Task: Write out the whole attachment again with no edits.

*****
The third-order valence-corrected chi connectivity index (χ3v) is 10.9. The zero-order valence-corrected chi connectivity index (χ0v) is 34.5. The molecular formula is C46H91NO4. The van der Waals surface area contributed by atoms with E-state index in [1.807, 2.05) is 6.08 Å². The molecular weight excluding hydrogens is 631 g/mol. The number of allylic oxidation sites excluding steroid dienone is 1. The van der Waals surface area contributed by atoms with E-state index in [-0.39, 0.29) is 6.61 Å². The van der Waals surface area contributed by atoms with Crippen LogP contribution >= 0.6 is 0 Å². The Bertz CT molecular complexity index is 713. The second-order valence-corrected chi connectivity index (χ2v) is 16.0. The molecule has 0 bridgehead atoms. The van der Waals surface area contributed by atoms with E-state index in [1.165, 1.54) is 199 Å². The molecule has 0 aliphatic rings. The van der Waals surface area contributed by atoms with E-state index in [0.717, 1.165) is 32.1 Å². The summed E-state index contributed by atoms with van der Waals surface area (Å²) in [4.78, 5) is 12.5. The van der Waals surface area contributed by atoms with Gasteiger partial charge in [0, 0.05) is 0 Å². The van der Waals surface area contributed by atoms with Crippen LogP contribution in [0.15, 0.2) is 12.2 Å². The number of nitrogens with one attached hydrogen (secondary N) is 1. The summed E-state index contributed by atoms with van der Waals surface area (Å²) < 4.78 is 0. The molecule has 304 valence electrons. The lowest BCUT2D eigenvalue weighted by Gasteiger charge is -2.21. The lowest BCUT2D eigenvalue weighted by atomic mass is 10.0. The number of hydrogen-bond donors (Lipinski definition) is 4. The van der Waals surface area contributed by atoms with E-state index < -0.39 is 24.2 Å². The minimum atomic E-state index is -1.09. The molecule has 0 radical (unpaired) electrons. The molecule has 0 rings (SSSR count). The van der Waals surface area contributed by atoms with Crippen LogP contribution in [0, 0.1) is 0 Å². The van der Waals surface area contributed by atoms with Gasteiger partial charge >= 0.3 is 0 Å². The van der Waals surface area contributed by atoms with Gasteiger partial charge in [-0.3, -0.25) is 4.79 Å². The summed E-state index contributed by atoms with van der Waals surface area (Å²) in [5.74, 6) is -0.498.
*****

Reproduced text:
The third-order valence-corrected chi connectivity index (χ3v) is 10.9. The zero-order valence-corrected chi connectivity index (χ0v) is 34.5. The molecular formula is C46H91NO4. The van der Waals surface area contributed by atoms with E-state index in [1.807, 2.05) is 6.08 Å². The molecular weight excluding hydrogens is 631 g/mol. The number of allylic oxidation sites excluding steroid dienone is 1. The van der Waals surface area contributed by atoms with E-state index in [-0.39, 0.29) is 6.61 Å². The van der Waals surface area contributed by atoms with Crippen LogP contribution >= 0.6 is 0 Å². The Bertz CT molecular complexity index is 713. The second-order valence-corrected chi connectivity index (χ2v) is 16.0. The molecule has 0 bridgehead atoms. The van der Waals surface area contributed by atoms with E-state index in [1.165, 1.54) is 199 Å². The molecule has 0 aliphatic rings. The van der Waals surface area contributed by atoms with E-state index in [0.717, 1.165) is 32.1 Å². The summed E-state index contributed by atoms with van der Waals surface area (Å²) in [4.78, 5) is 12.5. The van der Waals surface area contributed by atoms with Gasteiger partial charge in [0, 0.05) is 0 Å². The van der Waals surface area contributed by atoms with Crippen LogP contribution in [0.15, 0.2) is 12.2 Å². The number of nitrogens with one attached hydrogen (secondary N) is 1. The summed E-state index contributed by atoms with van der Waals surface area (Å²) < 4.78 is 0. The molecule has 304 valence electrons. The lowest BCUT2D eigenvalue weighted by Gasteiger charge is -2.21. The lowest BCUT2D eigenvalue weighted by atomic mass is 10.0. The number of hydrogen-bond donors (Lipinski definition) is 4. The van der Waals surface area contributed by atoms with E-state index < -0.39 is 24.2 Å². The minimum atomic E-state index is -1.09. The molecule has 0 radical (unpaired) electrons. The molecule has 0 rings (SSSR count). The van der Waals surface area contributed by atoms with Crippen LogP contribution in [0, 0.1) is 0 Å². The van der Waals surface area contributed by atoms with Gasteiger partial charge >= 0.3 is 0 Å². The van der Waals surface area contributed by atoms with Gasteiger partial charge in [-0.3, -0.25) is 4.79 Å². The summed E-state index contributed by atoms with van der Waals surface area (Å²) in [5.74, 6) is -0.498.